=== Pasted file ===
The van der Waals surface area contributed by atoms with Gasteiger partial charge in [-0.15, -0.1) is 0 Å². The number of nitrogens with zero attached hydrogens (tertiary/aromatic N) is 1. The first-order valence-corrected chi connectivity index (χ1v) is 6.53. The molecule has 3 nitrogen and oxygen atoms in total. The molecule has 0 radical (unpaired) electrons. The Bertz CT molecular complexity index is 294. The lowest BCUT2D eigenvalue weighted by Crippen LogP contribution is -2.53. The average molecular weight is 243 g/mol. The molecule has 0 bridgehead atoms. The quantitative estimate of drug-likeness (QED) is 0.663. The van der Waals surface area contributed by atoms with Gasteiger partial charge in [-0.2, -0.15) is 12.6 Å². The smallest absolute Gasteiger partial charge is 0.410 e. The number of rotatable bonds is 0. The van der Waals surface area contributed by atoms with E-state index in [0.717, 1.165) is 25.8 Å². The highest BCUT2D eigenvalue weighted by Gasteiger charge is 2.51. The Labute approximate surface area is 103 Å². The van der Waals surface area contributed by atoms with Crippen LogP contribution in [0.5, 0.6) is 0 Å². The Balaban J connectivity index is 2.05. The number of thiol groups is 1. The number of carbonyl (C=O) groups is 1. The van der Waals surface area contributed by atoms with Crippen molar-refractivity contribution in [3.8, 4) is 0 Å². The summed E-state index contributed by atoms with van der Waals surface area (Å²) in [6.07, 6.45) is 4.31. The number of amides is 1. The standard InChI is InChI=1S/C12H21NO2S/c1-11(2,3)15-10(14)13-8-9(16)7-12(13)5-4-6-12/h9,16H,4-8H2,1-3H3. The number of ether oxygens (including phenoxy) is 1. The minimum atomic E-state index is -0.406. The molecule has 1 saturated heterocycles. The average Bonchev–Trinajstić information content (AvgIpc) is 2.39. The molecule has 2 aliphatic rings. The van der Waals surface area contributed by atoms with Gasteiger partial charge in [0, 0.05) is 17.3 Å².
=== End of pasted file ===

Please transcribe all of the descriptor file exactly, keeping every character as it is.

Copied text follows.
The van der Waals surface area contributed by atoms with Gasteiger partial charge in [-0.15, -0.1) is 0 Å². The number of nitrogens with zero attached hydrogens (tertiary/aromatic N) is 1. The first-order valence-corrected chi connectivity index (χ1v) is 6.53. The molecule has 3 nitrogen and oxygen atoms in total. The molecule has 0 radical (unpaired) electrons. The Bertz CT molecular complexity index is 294. The lowest BCUT2D eigenvalue weighted by Crippen LogP contribution is -2.53. The average molecular weight is 243 g/mol. The molecule has 0 bridgehead atoms. The quantitative estimate of drug-likeness (QED) is 0.663. The van der Waals surface area contributed by atoms with Gasteiger partial charge in [-0.2, -0.15) is 12.6 Å². The smallest absolute Gasteiger partial charge is 0.410 e. The number of rotatable bonds is 0. The van der Waals surface area contributed by atoms with E-state index in [0.717, 1.165) is 25.8 Å². The highest BCUT2D eigenvalue weighted by Gasteiger charge is 2.51. The Labute approximate surface area is 103 Å². The van der Waals surface area contributed by atoms with Crippen LogP contribution in [0.5, 0.6) is 0 Å². The Balaban J connectivity index is 2.05. The number of thiol groups is 1. The number of carbonyl (C=O) groups is 1. The van der Waals surface area contributed by atoms with Crippen molar-refractivity contribution in [3.8, 4) is 0 Å². The summed E-state index contributed by atoms with van der Waals surface area (Å²) in [6.07, 6.45) is 4.31. The number of amides is 1. The standard InChI is InChI=1S/C12H21NO2S/c1-11(2,3)15-10(14)13-8-9(16)7-12(13)5-4-6-12/h9,16H,4-8H2,1-3H3. The number of ether oxygens (including phenoxy) is 1. The minimum atomic E-state index is -0.406. The molecule has 1 saturated heterocycles. The average Bonchev–Trinajstić information content (AvgIpc) is 2.39. The molecule has 2 aliphatic rings. The van der Waals surface area contributed by atoms with Gasteiger partial charge in [0, 0.05) is 17.3 Å².